This is a summary of a case study of the Islamic Civic Society of America (ICSA), an institutional member of the Renewing the Public Congregation (RPC) demonstration of the Minnesota Active Citizenship Initiative.
Islamic Civic Society of America (ICSA) demonstrates the compatibility between Islamic and civic principles in a democratic society. Members of ICSA are dedicated to governing for the common good while addressing the specific needs of the Muslim community.
Members of the ICSA Organizing Agency
Abdisalam Adam, Board Chair; Sharif Mohamed, Imam, MACI Lead Organizer; Wali Dirie, MACI Lead Organizer; Abdikadir Ibrahim; Abdirashid Musse; Abdisamad Ibrahim; Fartun Ahmed
In 1993, Somali immigrants began to come to Minnesota to flee the civil war in their homeland. In June 1998, a group of scholars and community leaders established the Riverside Islamic Center in the heart of the West Bank in the Cedar Riverside neighborhood. As the services and needs of the community grew, the name changed to Dar Al-Hijrah Cultural Center.
In 2006, with much effort support from the Muslim community, the building was purchased. At the same time, several key leaders began exploring a civic organizing approach as a way to show the compatibility between Islam and Democracy, and develop a sustainable organization that would include a mosque but also provide broader educational and community services. They took Civic Organizing 101 and upon completion agreed to try to organize a pilot.
A civic organizing pilot was launched in January 2007 with key leaders. In that year the organization changed its name to Dar Al-Hijrah Islamic Civic Center. By 2009 leaders in the organization were clear in their intent to organize a civic institution in Minnesota and acknowledged the national and international role they continued to play within the Muslim world. To honor that role, the organization changed its name to Islamic Civic Society of America.
The need for a New Approach to Policy Making
Even before they were introduced to civic organizing, ICSA leaders knew that Islamic values and customs are compatible with democratic principles. But integrating its immigrant, Muslim population into American society is a challenge. They must deal with significant language and cultural differences, and the need to build a new institutional infrastructure in this country that supports the community, prepares them to contribute to American society without losing their own history and identity. Their challenge occurs within the generational patterns that impact all immigrant experiences:
- The majority of the first generation is focused on the country they left with many hoping to go back one day. Their interests are tied to fulfilling commitments to family left behind, the political challenges and struggles of their homeland. At the same time, all are working hard to survive and adjust within a new culture while experiencing the breakdown in traditional social structures and authority between the first and second generation.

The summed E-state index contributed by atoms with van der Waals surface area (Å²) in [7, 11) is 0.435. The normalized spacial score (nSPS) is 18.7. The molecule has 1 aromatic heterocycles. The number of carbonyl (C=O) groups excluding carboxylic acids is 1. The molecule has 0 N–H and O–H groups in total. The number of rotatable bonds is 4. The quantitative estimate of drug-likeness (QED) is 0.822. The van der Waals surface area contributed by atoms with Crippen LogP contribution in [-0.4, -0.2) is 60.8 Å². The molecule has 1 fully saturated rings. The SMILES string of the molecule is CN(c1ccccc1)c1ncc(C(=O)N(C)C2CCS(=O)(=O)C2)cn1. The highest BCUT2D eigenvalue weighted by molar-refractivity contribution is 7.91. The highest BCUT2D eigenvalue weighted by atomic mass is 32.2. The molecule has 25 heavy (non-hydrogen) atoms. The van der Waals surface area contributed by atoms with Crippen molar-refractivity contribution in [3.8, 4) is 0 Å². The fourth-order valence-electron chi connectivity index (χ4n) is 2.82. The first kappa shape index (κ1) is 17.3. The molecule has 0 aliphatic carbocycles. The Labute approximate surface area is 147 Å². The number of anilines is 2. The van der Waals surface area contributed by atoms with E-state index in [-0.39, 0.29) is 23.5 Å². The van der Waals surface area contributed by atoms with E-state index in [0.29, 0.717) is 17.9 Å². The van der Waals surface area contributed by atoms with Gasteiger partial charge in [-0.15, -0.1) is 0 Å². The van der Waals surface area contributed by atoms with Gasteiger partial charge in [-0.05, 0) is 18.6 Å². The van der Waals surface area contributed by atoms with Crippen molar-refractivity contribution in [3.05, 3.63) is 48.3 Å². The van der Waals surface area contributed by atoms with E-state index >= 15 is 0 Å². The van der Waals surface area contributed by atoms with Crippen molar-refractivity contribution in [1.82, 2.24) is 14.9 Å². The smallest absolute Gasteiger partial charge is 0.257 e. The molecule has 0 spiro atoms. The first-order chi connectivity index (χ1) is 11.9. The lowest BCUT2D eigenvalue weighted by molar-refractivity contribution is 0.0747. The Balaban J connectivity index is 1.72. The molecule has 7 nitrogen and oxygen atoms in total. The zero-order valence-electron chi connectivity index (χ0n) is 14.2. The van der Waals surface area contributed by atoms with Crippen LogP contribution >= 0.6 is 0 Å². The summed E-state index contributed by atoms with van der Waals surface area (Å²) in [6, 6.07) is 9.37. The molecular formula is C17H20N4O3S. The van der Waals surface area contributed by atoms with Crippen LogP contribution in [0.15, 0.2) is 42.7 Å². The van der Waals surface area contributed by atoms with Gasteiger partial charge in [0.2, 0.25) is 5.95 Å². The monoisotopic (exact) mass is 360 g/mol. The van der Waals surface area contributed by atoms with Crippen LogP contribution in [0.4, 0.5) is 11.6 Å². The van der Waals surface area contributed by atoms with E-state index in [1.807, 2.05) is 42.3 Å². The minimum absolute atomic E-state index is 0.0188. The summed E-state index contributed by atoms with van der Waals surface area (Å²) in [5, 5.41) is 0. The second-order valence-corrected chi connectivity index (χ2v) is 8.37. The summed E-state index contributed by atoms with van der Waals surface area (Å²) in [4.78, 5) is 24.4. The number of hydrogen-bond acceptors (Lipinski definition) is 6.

- The second generation is often left to find their way between the beliefs and practices of their traditional identity and what they experience as they enter the American mainstream culture.
- The need to develop an institutional infrastructure within this power dynamic.
These common immigrant challenges apply to the Somali experience. Like many immigrant groups, the concept of an institutional infrastructure that supports a society is quite foreign to the Somali experience, where society is structured primarily through family lineage. However, in a democracy, a strong cross-sector institutional base that supports the basic need for family, faith, community, education, and governance is essential to sustainability. Building an effective institutional infrastructure needs to be done while also responding to current challenges.
There is a need for the Somali community to understand the function of policy making in a democracy. Simply implementing current approaches—electoral, service, community-based activism, or advocacy—that do not develop civic capacity, will not address the real needs of our community nor prepare members to contribute in the larger society.
We have an opportunity to promote a new approach to policy making one that holds that the family is a primary policy institution not simply a social unit that is acted upon when troubles occur. This approach includes:
- All systems—faith, family, community, work, education, governance—have the capacity to produce their specific purpose and to contribute to sustaining democracy as a just system of governance.
- Muslim-American families develop an identity that is grounded in the compatibility between Islamic and Democratic principles.
- Families are understood to be core policy centers for producing the mindset (character), skills, and resources to sustain family purpose and contribute to the larger economic, political, environmental well-being of society.
- Stakeholders in all systems—family, faith, community, work, education, and government—see themselves as policy makers/active citizens and develop the capacity to govern for the common good.
- Policy making sustains both the core identity of each institution and the civic capacity and civic infrastructure needed to address complex issues and sustain democracy as a just system of governance.
Understanding and embracing this new approach to policy making is critical to ICSA’s success as they build the more complex infrastructure needed to contribute to American society and sustain their particular identity.